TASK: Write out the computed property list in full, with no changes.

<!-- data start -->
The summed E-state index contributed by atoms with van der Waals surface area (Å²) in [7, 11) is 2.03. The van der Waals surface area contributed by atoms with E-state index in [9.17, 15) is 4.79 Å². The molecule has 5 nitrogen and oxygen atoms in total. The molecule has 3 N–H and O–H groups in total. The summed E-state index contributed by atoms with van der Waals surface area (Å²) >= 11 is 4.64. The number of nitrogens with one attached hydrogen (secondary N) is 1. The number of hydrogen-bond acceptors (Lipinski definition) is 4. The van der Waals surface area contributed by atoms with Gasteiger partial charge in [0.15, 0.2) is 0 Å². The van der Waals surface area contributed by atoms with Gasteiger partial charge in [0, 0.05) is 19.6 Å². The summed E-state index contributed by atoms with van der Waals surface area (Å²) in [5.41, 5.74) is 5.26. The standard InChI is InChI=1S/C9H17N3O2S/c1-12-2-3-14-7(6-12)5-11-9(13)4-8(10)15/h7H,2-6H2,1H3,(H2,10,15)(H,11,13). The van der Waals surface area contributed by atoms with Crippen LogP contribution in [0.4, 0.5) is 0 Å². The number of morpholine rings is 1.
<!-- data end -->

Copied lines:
The summed E-state index contributed by atoms with van der Waals surface area (Å²) in [7, 11) is 2.03. The van der Waals surface area contributed by atoms with E-state index in [9.17, 15) is 4.79 Å². The molecule has 5 nitrogen and oxygen atoms in total. The molecule has 3 N–H and O–H groups in total. The summed E-state index contributed by atoms with van der Waals surface area (Å²) >= 11 is 4.64. The number of nitrogens with one attached hydrogen (secondary N) is 1. The number of hydrogen-bond acceptors (Lipinski definition) is 4. The van der Waals surface area contributed by atoms with Gasteiger partial charge in [0.15, 0.2) is 0 Å². The van der Waals surface area contributed by atoms with Gasteiger partial charge in [0, 0.05) is 19.6 Å². The summed E-state index contributed by atoms with van der Waals surface area (Å²) in [5.41, 5.74) is 5.26. The standard InChI is InChI=1S/C9H17N3O2S/c1-12-2-3-14-7(6-12)5-11-9(13)4-8(10)15/h7H,2-6H2,1H3,(H2,10,15)(H,11,13). The van der Waals surface area contributed by atoms with Crippen LogP contribution in [0.4, 0.5) is 0 Å². The number of morpholine rings is 1.